As teams would fold, sometimes in the middle of the season, negative narratives emerged in the public perception of the league. As Marquis characterizes the issue, “In the eyes of the media, ‘Oh, you see, the women’s game is not sustainable,’” which became something of a self-fulfilling prophecy.

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Future of the game

Today, Marquis speaks highly of the United States’ current professional league for women. “I applaud the WNBA for its longevity [and] for its embracement of the game.” When the WNBA started, Marquis held reservations after encountering so many men who claimed to want to push the women’s game forward, but in actuality were “just in for the money.”

The WNBA has made considerable progress in its 25+ years of existence, but there remain plenty of hardships yet to overcome, some of the same hardships that plagued the WBL. Gail spoke of an evening WBL game they were scheduled to play in San Francisco, and “At 10 a.m. on the day of the game, we were still at LaGuardia Airport.” Today in the WNBA, players still fly commercial, and suffer through delays, inconvenient scheduling and cramped seats.

As another example, Marquis discovered years later “The inequality in the salaries for one set of players versus African American players,” and the way teams attempted to appease the biases of their fans by only putting “so many Black and Brown [players] on a team.” Racial discrimination in roster building is less pronounced in the current phase of the WNBA, but valid criticisms are still frequently raised regarding the marketing of the league and the disproportionate number of white players who receive prominent media coverage.

Thankfully the forward-facing mentality has carried on from Gail Marquis and her generation, through to the current generation of women’s basketball players. Just looking at the current offseason, we see Breanna Stewart leading the charge for chartered flights, Dearica Hamby speaking out about her rights as a mother and players becoming more and more empowered to use the tools available to them via free agency and trade market to control their own destiny.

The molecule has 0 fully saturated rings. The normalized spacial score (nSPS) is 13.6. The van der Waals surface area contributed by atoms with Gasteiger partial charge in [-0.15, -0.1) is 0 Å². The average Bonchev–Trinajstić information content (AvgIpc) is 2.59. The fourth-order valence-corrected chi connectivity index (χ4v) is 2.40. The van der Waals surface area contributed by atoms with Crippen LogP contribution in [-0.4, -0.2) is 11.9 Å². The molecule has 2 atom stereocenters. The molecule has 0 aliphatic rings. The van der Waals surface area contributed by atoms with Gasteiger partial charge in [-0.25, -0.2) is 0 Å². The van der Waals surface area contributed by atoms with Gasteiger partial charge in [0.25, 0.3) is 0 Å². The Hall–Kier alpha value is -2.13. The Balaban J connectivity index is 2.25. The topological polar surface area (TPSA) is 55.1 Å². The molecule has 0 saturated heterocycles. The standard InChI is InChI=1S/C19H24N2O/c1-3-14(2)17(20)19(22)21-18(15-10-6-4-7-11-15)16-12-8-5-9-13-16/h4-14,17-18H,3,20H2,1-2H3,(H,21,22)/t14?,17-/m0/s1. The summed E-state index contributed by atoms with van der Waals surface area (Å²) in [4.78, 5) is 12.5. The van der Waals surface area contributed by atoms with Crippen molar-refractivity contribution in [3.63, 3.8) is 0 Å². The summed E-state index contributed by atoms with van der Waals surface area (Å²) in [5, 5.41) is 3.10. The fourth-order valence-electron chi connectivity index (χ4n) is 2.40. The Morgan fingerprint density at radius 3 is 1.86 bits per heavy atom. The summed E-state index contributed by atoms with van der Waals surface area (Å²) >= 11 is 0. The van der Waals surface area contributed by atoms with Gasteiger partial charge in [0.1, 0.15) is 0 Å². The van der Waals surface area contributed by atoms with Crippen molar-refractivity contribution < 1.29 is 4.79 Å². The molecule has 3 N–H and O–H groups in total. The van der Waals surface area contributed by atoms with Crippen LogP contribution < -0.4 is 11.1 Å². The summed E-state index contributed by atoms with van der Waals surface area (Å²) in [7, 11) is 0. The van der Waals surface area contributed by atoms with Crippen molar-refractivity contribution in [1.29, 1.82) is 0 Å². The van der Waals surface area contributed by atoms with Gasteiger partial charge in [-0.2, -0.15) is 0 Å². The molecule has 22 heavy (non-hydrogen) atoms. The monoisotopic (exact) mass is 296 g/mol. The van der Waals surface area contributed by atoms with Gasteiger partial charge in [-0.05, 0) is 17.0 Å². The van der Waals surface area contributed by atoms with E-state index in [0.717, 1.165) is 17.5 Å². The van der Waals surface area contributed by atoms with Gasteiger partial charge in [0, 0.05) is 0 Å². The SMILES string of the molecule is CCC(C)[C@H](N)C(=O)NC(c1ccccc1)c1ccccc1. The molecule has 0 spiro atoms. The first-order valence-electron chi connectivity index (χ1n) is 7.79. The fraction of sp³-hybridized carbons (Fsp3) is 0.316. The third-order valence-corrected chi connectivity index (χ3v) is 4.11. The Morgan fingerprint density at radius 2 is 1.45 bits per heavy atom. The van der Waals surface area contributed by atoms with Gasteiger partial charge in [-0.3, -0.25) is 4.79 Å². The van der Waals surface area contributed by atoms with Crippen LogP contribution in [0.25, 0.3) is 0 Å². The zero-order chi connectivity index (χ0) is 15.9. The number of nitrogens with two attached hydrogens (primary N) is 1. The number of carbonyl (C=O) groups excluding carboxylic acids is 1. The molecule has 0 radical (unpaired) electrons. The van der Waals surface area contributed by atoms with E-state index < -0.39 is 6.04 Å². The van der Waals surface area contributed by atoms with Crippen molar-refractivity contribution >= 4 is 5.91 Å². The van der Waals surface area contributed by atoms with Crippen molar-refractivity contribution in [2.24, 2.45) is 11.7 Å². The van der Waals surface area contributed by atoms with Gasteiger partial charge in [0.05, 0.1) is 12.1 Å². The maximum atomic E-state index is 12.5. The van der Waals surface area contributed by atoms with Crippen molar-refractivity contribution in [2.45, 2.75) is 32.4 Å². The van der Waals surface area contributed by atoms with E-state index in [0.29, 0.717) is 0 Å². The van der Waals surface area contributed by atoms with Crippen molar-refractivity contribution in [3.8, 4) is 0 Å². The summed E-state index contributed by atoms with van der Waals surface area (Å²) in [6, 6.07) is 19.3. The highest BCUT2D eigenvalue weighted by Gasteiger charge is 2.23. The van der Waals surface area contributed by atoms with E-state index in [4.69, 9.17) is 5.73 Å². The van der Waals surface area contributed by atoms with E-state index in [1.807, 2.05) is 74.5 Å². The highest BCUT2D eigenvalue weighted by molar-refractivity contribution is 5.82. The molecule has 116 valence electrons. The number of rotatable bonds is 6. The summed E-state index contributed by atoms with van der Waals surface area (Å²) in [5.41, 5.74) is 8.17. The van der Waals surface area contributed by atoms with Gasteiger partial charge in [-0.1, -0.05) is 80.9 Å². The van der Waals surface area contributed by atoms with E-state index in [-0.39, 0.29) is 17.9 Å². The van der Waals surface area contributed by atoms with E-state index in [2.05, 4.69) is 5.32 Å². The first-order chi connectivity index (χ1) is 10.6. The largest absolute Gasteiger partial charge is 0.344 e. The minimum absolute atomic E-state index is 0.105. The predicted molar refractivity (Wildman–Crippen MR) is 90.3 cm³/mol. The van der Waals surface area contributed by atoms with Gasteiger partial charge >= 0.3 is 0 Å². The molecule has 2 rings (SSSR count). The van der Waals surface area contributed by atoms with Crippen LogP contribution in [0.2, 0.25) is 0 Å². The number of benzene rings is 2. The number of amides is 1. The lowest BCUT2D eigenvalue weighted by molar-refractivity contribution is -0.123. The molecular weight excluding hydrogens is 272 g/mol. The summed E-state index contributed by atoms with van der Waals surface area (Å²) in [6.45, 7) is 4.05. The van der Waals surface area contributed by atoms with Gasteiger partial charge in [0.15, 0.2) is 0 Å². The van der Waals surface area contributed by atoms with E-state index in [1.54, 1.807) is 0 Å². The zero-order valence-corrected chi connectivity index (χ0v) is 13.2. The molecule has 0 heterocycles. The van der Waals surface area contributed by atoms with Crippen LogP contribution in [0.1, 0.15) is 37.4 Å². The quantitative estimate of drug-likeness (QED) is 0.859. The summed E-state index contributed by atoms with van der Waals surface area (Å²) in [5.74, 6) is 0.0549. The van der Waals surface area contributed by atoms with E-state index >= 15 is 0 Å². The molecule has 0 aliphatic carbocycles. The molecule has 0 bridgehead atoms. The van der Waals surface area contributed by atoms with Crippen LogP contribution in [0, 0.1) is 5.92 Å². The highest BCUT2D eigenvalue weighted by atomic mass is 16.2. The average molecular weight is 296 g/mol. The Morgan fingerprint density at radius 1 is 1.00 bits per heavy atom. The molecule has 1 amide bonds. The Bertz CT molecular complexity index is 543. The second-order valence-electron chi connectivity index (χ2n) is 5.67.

Marquis sees and appreciates the work done by players in the WNBA and specifically calls out the Players’ Association as a valuable tool for standing up to a league with misaligned priorities. Unlike when she was in the WBL, “They have a much stronger players union, who would stand up to [the league]. And I think the women are much more educated…they’re playing four years of college ball and they’re much smarter, much more well thought out…So I think that also pushes the game, they can go toe-to-toe with many of the owners.”

As the WNBA continues to evolve and TV coverage expands, Marquis observes and maintains an active group chat with former teammates. During the 2022 WNBA playoffs, the members of the chat were mesmerized by Chelsea Gray who, in addition to putting up a stellar performance, provided them with “the spitting image of Janice Thomas,” a teammate of Gail’s on the championship-winning Stars. The comparison highlights the rich history of women’s basketball, and how a group of women with no one to compare themselves to, no one to model their game after, no footsteps to follow in as they ascended from high school to college to a nascent professional league, pushed themselves and the game into a whole new era.

When asked how she feels watching the Olympics now, and the dynasty Team USA has built after being the first to represent the U.S. on that stage, Gail admits with a dry chuckle, that her initial reaction is not pride or joy, but jealousy. Then she continues, “But after I go through the jealousy and a tiny, little pity party, then I’m just very happy for them. Like yeah, you go girls.”

Marquis remembers how hard that first 1976 Olympic team had it, from the lack of practice uniforms, to the “pee-ridden” dormitory beds they slept in. From her days advocating for a team to play on during her middle and high school years winning a championship in the newly-formed WBL, Marquis moved the needle advanced women’s basketball in the United States. Looking back on both her grand successes and grueling tribulations, she knows she “was destined to move the game forward.”

Written by Kiri Oler

Kiri Oler has been a contributor to The Next as a news and feature writer since December 2022.


  1. Carol Bozek on April 8, 2023 at 8:35 pm

    This is an excellent article. Gail was always looking forward to the improvement of opportunity
    and support for women who had the passion for the game. She worked hard to promote women- she wrote/ called/ met with many people who were in a position to assist with forming teams and creating
    Leagues with players receiving salaries. Gail continued to believe and work hard!! And having 19,482
    in attendance for the Final Four games in Dallas is the result of Gail’s effort in conjunction with many other believers. She and the members of that 1976 team deserve to be honored by receiving the
    Naismith Hall of Fame induction this year. We celebrate them and the fiftieth anniversary of Title IX
    We thank Gail and the other pioneers and their pursuit of equality!